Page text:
Boil and peel the eggs. Score a small “X” on the top of each egg with a knife. Smear a bit of turmeric powder, salt and a little chilli powder on this and keep aside. Fry the chopped onion in a tsp of oil till it turns brown at the edges. Let ithis cool and grind to a smooth paste.  Heat the oil.
Put the 4 tbsp of oil in a wok and fry the eggs till they turn reddish orange and the skin starts crinkling. Remove and keep aside. Fry the potatoes in the same oil till they take on a light golden colour. Remove and keep aside.
Put the paanch-phoron masala into the remaining oil in the wok, and when it gives off an aroma (in a few seconds), add the onion paste and fry for a minute. Add the tomato purée, grated ginger, garlic paste, and slit green chillies and a little salt and fry this masala on medium heat, till you see the oil separating from it.
Now add the cumin powder, turmeric and Kashmiri chilli powders. Sprinkle a little water and keep frying the masala on low to medium heat until the raw smell of the spices disappears and the masala turns a deep red in colour. While it is cooking, if the masala seems to be drying out (it will then burn), sprinkle some more water as needed and cook.
Add the potatoes and stir to coat them well with the masala. Add a cup of warm water, increase the heat and let it come to a boil. Add more salt as needed and then turn down the heat so the gravy simmers. Once the potatoes are done, add the eggs, sugar and garam masala. Let the gravy simmer and the oil will float on the top.
Take the curry off the heat and serve with rice or rotis. This recipe serves 4 as a side dish.

Two days after I received my review copy of the BongMom’s Cookbook, I received another copy of the same book for the publishers, Harper Collins. I think the 2nd copy was probably sent to me for reviewing through Indiblogger. All I know is that 2 copies of the book arrived from the publishers, both addressed “Urgent”!
The good thing about this is that I have a copy of Sandeepa’s book to give away to my readers. It’s easy enough to try your luck at winning this book.
All you have to do is leave a comment at this post telling me if you have ever cooked or eaten Bengali food, and if so, what your favourite dish is.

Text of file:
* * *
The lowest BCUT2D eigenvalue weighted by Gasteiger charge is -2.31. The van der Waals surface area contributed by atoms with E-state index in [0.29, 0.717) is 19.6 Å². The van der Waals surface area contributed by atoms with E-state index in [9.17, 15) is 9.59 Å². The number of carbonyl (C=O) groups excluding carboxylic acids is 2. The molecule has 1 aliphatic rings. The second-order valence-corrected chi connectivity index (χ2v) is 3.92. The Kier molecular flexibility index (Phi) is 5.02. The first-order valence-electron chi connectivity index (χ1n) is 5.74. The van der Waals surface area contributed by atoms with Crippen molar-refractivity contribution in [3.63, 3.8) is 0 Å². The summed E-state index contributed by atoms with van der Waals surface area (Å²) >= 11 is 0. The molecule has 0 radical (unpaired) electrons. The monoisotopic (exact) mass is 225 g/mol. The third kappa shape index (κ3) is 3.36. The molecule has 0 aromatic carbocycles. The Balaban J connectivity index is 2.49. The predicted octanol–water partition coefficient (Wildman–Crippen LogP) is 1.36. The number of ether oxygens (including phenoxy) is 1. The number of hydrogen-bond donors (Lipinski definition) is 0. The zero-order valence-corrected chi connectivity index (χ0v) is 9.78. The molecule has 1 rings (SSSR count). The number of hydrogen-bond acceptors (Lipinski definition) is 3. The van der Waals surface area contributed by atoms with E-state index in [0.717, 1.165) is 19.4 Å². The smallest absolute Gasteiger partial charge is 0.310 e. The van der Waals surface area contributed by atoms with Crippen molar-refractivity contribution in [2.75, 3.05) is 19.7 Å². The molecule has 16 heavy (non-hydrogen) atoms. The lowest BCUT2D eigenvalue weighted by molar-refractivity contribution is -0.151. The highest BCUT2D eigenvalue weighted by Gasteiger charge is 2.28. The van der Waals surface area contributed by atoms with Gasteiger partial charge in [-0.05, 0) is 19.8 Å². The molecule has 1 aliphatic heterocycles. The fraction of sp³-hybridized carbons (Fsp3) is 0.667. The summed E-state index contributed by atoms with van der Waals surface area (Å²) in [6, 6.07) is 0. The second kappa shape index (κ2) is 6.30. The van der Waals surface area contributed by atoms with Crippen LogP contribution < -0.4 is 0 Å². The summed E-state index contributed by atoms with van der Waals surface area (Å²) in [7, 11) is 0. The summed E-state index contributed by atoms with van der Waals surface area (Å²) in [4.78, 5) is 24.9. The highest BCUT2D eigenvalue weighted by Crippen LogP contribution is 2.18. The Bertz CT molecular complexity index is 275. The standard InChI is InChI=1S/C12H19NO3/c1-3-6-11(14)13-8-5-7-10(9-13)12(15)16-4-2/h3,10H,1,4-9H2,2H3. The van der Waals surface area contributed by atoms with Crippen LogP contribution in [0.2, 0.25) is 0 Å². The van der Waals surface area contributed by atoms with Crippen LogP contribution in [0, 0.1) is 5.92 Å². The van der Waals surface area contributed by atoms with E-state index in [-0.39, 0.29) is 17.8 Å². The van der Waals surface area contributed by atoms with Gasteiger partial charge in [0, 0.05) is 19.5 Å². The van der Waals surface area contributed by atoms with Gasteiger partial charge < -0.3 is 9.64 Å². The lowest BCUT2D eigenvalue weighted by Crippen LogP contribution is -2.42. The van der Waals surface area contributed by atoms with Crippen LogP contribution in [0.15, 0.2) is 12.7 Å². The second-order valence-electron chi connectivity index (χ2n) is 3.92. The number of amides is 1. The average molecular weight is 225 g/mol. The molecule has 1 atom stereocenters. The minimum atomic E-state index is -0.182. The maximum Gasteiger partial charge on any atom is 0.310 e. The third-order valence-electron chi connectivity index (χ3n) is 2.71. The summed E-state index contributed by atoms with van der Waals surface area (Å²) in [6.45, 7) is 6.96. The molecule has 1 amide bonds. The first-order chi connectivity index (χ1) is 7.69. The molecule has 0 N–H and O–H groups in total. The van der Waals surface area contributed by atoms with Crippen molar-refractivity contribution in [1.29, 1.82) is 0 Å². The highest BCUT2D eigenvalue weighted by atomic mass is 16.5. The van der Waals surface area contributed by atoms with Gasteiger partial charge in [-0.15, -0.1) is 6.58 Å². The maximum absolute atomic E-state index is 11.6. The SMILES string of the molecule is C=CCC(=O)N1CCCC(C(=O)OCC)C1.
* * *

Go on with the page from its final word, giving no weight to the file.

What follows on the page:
This giveaway is open only to readers residing in India or those who have Indian shipping addresses.
Please also leave a link to your blog or an e-mail id for me to contact you, in case you win the book. This giveaway is open till the 30th of this month.

This event is now closed!

Read full post.....

June 12, 2013

It Was About Wine – The Grape Escapade, 2013 : Some Glimpses

his is a post that should have happened sometime in February, and is about 4 months late to highly avoidable reasons, one of which was sheer laziness on my part since work on this post would have meant uploading a lot of photographs, sifting through them to discard undesirables, and then edit the worthy ones I would have been left with. It might also have had something to do with the fact that this post is all about a local Wine Festival (read Wine “Marketing” Festival) and we don’t drink any kind of alcohol!
Live music and entertainment at The Grape Escapade.
I can some of you thinking, “Why does she want write about a Wine Festival if she doesn’t drink wine or know it?” That’s a good question and it is true that I’m not overly knowledgeable about grapes and wine, though I do know more about both for someone who does not drink it. No, I wasn’t paid to write this post, so that’s not why I’m doing this post. This post is nothing more than a desire to share my take on a visit to the Wine Festival and share some of photographs of the same.